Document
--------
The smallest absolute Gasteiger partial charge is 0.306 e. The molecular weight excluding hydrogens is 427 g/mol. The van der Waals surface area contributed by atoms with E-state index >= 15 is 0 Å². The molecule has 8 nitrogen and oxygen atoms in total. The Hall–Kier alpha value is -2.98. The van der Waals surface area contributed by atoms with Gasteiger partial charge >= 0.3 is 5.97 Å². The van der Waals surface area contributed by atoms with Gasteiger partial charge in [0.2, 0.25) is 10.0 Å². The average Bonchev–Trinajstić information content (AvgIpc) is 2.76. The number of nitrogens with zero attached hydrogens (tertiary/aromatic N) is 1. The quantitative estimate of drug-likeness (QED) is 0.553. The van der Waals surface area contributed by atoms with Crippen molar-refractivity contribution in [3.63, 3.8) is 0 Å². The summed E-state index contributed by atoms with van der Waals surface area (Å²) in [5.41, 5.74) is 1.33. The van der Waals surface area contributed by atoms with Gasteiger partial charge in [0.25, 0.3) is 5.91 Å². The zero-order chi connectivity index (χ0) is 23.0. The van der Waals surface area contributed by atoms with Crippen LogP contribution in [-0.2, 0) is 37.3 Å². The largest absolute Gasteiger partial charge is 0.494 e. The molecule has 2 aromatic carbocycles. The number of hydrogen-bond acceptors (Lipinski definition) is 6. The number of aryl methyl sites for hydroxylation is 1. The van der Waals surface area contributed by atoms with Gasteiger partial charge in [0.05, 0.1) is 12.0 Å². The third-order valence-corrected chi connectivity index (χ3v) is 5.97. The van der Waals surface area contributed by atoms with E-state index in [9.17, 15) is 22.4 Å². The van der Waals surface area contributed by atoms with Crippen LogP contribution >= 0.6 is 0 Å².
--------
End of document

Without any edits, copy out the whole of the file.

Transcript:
The smallest absolute Gasteiger partial charge is 0.306 e. The molecular weight excluding hydrogens is 427 g/mol. The van der Waals surface area contributed by atoms with E-state index >= 15 is 0 Å². The molecule has 8 nitrogen and oxygen atoms in total. The Hall–Kier alpha value is -2.98. The van der Waals surface area contributed by atoms with Gasteiger partial charge >= 0.3 is 5.97 Å². The van der Waals surface area contributed by atoms with Gasteiger partial charge in [0.2, 0.25) is 10.0 Å². The average Bonchev–Trinajstić information content (AvgIpc) is 2.76. The number of nitrogens with zero attached hydrogens (tertiary/aromatic N) is 1. The quantitative estimate of drug-likeness (QED) is 0.553. The van der Waals surface area contributed by atoms with Crippen molar-refractivity contribution in [3.63, 3.8) is 0 Å². The summed E-state index contributed by atoms with van der Waals surface area (Å²) in [5.41, 5.74) is 1.33. The van der Waals surface area contributed by atoms with Gasteiger partial charge in [0.25, 0.3) is 5.91 Å². The zero-order chi connectivity index (χ0) is 23.0. The van der Waals surface area contributed by atoms with Crippen LogP contribution in [-0.2, 0) is 37.3 Å². The largest absolute Gasteiger partial charge is 0.494 e. The molecule has 2 aromatic carbocycles. The number of hydrogen-bond acceptors (Lipinski definition) is 6. The number of aryl methyl sites for hydroxylation is 1. The van der Waals surface area contributed by atoms with Gasteiger partial charge in [0.05, 0.1) is 12.0 Å². The third-order valence-corrected chi connectivity index (χ3v) is 5.97. The van der Waals surface area contributed by atoms with E-state index in [9.17, 15) is 22.4 Å². The van der Waals surface area contributed by atoms with Crippen LogP contribution >= 0.6 is 0 Å².